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Innovation is Still Alive in the Learning Circles

June 9, 2009

I had an opportunity to reconnect this past week with my ‘roots’ in the learning space this week at the ASTD International Conference and Expo in Washington, DC.  It’s been a bit since I went to an event solely focused on learning (as opposed to social technologies/web 2.0/social media), and I was a bit surprised that the same conversations we were having four years ago about the impact of social technologies in the learning function are still going on today.  I shared some thoughts on this topic on the Video Community Blog.

There still is a good amount of innovation happening in the space, which is exciting to see.  A few of the highlights include:

  • Open source is making strides into enterprise learning–  Open source technology has always been embraced by people in the learning function, mainly in the academic world.  That’s why I wasn’t suprised to see Remote Learner, a learning services company and Moodle partner, at ASTD, which is an event mainly geared at coporate customers.  Moodle is an open-source Course Management System (CMS), which has historically had it’s roots and main adoption in the academic world.  Remote Learner recently developed an extension for corporate customers on top of the Moodle platform called the Enterprise Learning Intelligence Suite for Moodle (ELIS).  This is an interesting direction since traditionally the vendors who commercialized open source offerings for the academic world have not attempted to take on established vendors focused on corporate customers.  I think it’s a great move by Remote Learner, as many LMS vendors increasingly are struggling with differentiation and ELIS may be a great alternative since it provides them with the core functionality needed for formal learning (without all the unneccessary extras) while being adept and flexible enough to incorporate greater social learning components.  Here is a clip of Bryan Williams, CEO of Remote Learner, and Justin Williams, Remote Learner’s west coast Account Executive, talking about their work at Remote Learner and Moodle:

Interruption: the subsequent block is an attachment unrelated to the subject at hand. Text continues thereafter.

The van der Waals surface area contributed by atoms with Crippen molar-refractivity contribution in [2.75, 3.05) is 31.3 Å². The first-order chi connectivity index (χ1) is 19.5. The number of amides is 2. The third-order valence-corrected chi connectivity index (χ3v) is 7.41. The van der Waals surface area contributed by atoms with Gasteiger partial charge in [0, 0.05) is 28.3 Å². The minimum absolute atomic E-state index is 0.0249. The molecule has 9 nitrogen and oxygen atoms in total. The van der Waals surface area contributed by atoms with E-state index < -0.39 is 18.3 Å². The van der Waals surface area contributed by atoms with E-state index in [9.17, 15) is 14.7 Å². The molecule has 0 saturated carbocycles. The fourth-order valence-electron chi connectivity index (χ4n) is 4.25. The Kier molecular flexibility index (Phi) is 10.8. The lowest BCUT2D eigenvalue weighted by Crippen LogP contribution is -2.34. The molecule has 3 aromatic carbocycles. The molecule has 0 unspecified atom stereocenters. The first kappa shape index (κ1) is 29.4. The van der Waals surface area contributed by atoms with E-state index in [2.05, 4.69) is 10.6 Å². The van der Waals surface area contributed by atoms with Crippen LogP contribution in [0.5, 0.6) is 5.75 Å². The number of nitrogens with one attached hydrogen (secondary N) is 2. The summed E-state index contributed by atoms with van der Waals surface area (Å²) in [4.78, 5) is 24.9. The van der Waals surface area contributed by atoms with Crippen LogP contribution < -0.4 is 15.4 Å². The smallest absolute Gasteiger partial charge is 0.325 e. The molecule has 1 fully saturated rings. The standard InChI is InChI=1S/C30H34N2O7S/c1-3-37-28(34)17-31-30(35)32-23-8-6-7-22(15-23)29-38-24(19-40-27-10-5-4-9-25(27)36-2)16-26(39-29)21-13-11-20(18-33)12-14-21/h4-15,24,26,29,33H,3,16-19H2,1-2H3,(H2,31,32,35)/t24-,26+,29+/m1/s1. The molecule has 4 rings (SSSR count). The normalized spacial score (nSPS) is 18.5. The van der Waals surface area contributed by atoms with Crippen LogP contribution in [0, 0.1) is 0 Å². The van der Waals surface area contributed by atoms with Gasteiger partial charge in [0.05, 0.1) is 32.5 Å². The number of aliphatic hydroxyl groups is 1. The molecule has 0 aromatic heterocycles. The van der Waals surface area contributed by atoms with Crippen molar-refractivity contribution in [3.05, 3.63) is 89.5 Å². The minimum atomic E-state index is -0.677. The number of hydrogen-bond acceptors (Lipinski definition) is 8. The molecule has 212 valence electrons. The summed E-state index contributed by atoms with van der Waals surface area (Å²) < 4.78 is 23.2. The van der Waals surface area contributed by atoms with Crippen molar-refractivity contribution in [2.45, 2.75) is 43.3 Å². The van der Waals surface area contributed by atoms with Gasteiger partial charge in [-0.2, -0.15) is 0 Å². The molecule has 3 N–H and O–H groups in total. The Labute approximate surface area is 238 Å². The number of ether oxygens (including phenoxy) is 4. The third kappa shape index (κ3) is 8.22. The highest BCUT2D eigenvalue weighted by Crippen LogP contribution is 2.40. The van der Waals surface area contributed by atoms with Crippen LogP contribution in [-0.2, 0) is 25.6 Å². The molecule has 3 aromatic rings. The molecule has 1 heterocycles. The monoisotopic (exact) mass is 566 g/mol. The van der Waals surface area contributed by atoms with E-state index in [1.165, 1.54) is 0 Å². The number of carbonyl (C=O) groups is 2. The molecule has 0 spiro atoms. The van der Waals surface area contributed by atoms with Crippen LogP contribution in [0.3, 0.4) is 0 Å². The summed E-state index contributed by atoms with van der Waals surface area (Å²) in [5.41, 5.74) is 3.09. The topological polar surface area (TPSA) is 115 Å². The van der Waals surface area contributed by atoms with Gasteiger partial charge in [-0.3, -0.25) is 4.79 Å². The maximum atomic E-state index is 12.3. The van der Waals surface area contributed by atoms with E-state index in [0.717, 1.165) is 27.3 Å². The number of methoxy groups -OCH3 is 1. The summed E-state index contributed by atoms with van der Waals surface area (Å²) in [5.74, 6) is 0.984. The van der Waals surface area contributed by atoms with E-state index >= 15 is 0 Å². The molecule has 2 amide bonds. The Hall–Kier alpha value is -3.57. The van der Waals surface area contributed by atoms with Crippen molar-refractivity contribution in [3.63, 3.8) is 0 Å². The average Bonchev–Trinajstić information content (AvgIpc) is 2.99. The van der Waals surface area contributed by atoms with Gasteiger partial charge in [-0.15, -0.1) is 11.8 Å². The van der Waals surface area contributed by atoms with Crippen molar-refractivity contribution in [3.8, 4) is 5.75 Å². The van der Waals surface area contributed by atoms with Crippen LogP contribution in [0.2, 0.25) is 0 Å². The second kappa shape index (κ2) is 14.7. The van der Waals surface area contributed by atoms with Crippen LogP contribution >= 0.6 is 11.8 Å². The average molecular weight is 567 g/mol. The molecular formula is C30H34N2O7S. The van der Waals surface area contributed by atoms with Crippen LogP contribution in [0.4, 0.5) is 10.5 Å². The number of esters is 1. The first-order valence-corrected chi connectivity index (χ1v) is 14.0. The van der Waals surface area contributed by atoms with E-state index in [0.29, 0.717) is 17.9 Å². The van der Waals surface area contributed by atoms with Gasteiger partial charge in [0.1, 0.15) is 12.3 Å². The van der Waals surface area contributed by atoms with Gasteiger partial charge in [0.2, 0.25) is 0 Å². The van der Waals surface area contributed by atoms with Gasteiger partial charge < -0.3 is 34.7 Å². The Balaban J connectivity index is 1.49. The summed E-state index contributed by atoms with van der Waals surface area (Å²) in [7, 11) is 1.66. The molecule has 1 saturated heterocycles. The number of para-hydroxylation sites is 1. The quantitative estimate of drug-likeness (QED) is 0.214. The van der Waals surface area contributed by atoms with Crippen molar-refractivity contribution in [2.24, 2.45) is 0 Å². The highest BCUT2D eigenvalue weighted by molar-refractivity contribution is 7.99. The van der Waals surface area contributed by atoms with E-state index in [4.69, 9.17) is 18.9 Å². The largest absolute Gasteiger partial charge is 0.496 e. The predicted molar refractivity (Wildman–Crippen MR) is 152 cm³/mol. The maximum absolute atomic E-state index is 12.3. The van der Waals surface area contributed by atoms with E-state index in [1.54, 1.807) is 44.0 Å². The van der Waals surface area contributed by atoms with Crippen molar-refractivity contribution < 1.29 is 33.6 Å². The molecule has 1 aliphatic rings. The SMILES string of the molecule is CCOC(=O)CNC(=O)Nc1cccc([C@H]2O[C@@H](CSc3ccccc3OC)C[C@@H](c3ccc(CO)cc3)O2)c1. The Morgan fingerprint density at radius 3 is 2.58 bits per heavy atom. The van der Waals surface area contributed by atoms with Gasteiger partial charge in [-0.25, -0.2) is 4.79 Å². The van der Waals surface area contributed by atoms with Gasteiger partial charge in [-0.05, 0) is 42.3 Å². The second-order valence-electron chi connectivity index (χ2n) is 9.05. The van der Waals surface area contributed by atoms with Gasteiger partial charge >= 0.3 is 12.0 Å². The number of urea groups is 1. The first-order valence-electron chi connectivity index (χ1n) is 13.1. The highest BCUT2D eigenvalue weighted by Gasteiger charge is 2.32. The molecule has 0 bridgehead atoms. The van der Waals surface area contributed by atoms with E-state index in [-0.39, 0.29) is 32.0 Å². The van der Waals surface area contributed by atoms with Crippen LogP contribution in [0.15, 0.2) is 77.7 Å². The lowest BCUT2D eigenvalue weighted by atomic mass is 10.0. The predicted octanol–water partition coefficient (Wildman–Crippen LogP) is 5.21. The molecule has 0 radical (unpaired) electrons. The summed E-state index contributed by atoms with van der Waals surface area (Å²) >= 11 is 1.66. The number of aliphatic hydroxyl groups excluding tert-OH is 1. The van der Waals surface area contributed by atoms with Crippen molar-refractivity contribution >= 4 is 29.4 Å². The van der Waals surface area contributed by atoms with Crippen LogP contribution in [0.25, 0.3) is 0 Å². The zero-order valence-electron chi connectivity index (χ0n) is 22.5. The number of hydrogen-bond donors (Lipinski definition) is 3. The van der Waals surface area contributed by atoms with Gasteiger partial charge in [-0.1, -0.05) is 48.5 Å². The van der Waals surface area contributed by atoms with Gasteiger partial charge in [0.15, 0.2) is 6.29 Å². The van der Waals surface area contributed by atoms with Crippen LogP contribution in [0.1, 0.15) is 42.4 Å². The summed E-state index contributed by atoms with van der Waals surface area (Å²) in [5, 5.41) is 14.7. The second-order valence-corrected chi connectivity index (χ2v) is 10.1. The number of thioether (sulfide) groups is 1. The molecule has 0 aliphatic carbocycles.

• Multimedia content authoring– especially video– remains hot. It was clear that multimedia content authoring remains very hot given the number of vendors present offering solutions at the event.  Video, in particular, has become more pervasive in the tools, especially the ability to edit and create ‘mash ups’ (pulling together different content into one one file).  An example was from Vidizmo.com, a vendor who provides an authoring tool designed for video interaction.  Adeel Khan, VP of Sales at Vidizmo.com, explains what the company does:

Most of these tools stopped short of creating a true “YouTube-like” community in the enterprise, often feeding the LMS as the repository of content and front end for interaction.  Most LMSs, however, lack the ability to create true social, web 2.0 communities to take advantage of the richness of the multimedia content.  Solutions like Sun Microsystem’s Social Learning eXchange (SLX) provide a better alternative, helping to optimize video content into a true community for social learning, as well as workplace collaboration (as a disclaimer, Sun is one of my clients who I was helping to support at ASTD).

  • Uptrending use of Twitter in creative ways– While the use of Twitter at the event as a whole was incredibly low (someone tweeted that only “100 of 5000” participants were tweeting– not sure where the number came from, but perhaps from those tweeting under the ASTD hashtags), there was definitely a large interest in microblogging.  One company, DigitalChalk, offered perhaps the most creative use of Twitter at the show by conducting a contest whereby anyone who came by their booth received a t-shirt that had a clue on the back.  The person would wear the t-shirt and then would look for other participants with similar t-shirts and clues.  The first person to tweet the complete the phrase that the three keywords clues formed won a $100 gift card. (See the complete rules posted by DigitalChalk).  The results were greater booth traffic for DigitalChalk and a “buzz” in the air about the company at the event.  Josh Quigley, Solutions Consultant at Digital Chalk explains:

Be sure to follow Josh on Twitter @joshuaquigley and DigitalChalk VP of Sales & Marketing, Tony McCune, @tonymccune.

Certainly there were a number of other innovations at ASTD as well as in the learning circles in general, that I am not accounting for.  Please do share your thoughts & comments on ones that I may have missed.

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